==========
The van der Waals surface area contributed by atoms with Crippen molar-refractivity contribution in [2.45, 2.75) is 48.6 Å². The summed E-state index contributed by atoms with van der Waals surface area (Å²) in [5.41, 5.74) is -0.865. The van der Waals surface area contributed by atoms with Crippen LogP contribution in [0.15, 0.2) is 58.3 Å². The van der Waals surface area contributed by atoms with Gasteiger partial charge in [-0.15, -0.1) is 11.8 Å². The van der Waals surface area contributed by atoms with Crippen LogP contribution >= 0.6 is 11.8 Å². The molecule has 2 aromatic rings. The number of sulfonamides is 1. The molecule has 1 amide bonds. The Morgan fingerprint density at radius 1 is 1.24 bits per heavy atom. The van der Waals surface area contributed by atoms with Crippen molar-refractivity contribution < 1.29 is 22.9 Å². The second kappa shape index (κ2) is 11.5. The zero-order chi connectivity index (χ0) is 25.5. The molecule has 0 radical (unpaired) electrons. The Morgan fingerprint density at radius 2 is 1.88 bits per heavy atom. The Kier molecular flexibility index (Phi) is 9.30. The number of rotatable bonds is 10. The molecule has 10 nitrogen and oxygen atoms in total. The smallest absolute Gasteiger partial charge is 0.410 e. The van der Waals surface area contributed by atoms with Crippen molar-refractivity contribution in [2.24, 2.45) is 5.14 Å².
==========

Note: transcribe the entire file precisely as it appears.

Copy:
The van der Waals surface area contributed by atoms with Crippen molar-refractivity contribution in [2.45, 2.75) is 48.6 Å². The summed E-state index contributed by atoms with van der Waals surface area (Å²) in [5.41, 5.74) is -0.865. The van der Waals surface area contributed by atoms with Crippen LogP contribution in [0.15, 0.2) is 58.3 Å². The van der Waals surface area contributed by atoms with Gasteiger partial charge in [-0.15, -0.1) is 11.8 Å². The van der Waals surface area contributed by atoms with Crippen LogP contribution >= 0.6 is 11.8 Å². The molecule has 2 aromatic rings. The number of sulfonamides is 1. The molecule has 1 amide bonds. The Morgan fingerprint density at radius 1 is 1.24 bits per heavy atom. The van der Waals surface area contributed by atoms with Crippen molar-refractivity contribution < 1.29 is 22.9 Å². The second kappa shape index (κ2) is 11.5. The zero-order chi connectivity index (χ0) is 25.5. The molecule has 0 radical (unpaired) electrons. The Morgan fingerprint density at radius 2 is 1.88 bits per heavy atom. The Kier molecular flexibility index (Phi) is 9.30. The number of rotatable bonds is 10. The molecule has 10 nitrogen and oxygen atoms in total. The smallest absolute Gasteiger partial charge is 0.410 e. The van der Waals surface area contributed by atoms with Crippen molar-refractivity contribution in [2.24, 2.45) is 5.14 Å².